5. Look at brands you like and learn from them: Who is to say that b2b packaging companies, food service or building product manufacturers can’t learn from high profile b2b, b2c or fmtg brands? That professional services businesses can’t learn from coffee chains? What do the brands you trust do well? How do they treat you, how do they communicate, how do they encourage you to engage further and deeper?

Which ever way you view it, creativity is a key differentiator, and the ability to quickly and decisively tackle complicated communications challenges demands creative thinking.

What do you think?

Image MessageMarketing

Why b2b marketing is so boring…

Found this great Slideshare from the team at b2b technology agency, Velocity, outlining the challenges and limited thinking that often (and needlessly takes place). Just wish I’d beaten them to it!

Learning from Unilever’s creativity in numbers

A recent article in the UK’s Marketing magazine (28 April 2010) reported on how Unilever is experimenting on a global level with crowd sourced creative after successfully trialing smaller campaigns in 2009 with Peperami and Lipton Tea.

The brief which is available from partner MOFILMs website is asking for content based on 13 of its most famous global brands including Ben & Jerry’s, Dove deodorant (Real Women campaign pictured), Knorr, Sure, Sunsilk and Vaseline.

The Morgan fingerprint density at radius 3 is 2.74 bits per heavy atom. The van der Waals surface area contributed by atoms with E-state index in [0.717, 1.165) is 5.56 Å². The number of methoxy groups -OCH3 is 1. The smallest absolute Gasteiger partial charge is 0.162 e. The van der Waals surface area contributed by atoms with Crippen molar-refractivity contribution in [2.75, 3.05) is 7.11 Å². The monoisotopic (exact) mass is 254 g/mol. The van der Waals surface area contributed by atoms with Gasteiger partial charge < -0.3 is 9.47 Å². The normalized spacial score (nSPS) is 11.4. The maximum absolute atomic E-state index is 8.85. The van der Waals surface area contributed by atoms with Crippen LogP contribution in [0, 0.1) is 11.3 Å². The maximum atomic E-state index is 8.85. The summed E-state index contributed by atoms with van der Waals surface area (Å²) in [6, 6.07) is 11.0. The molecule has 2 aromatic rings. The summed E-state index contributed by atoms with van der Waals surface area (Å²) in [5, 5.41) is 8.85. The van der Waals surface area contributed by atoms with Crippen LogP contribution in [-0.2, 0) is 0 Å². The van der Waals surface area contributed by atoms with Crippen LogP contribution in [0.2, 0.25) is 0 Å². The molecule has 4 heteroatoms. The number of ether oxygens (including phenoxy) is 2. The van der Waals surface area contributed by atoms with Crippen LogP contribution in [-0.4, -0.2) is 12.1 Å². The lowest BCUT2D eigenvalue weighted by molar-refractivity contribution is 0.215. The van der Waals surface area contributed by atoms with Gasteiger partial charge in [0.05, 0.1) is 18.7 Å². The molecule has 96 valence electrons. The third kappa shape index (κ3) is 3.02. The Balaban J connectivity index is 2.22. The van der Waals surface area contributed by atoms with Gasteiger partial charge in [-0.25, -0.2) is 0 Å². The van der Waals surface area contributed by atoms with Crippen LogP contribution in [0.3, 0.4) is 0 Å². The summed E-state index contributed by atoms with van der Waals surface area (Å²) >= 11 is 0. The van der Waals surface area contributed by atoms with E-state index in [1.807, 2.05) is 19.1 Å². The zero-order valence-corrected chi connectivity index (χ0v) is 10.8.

At first glance, it seems preposterous that one of the world’s largest advertisers should commit to paying out a modest £70,000 in receipt for a raft of creative ideas whilst risking significant brand damage and upsetting its roster of global brand partners.

There are undoubted economic and creative opportunities for Unilever as a client in running such a scheme.

For one, it heralds a shift in the subsidization of fat cat agencies, their bloated structures and network models. Rather than paying for 24:7 access and the staffing of agency offices across the globe that arguably spend more time biccuring internally over Unilever P&L, Unilever are paying solely for ideas generation within the crowd sourced model.

Secondly, there is an empowering injection of work into the global creative industry at a more micro level. It affords creatives previously shut out with an opportunity to work with Unilever brands. This alone should stimulate some fascinating creative content.

Thirdly, in a recessionary economy, Unilever’s decision to review their marketing spend and in some respects ‘work smarter’ is natural and is likely to have a positive effect on margins. In time could it perhaps even equate to lower consumer prices at the till?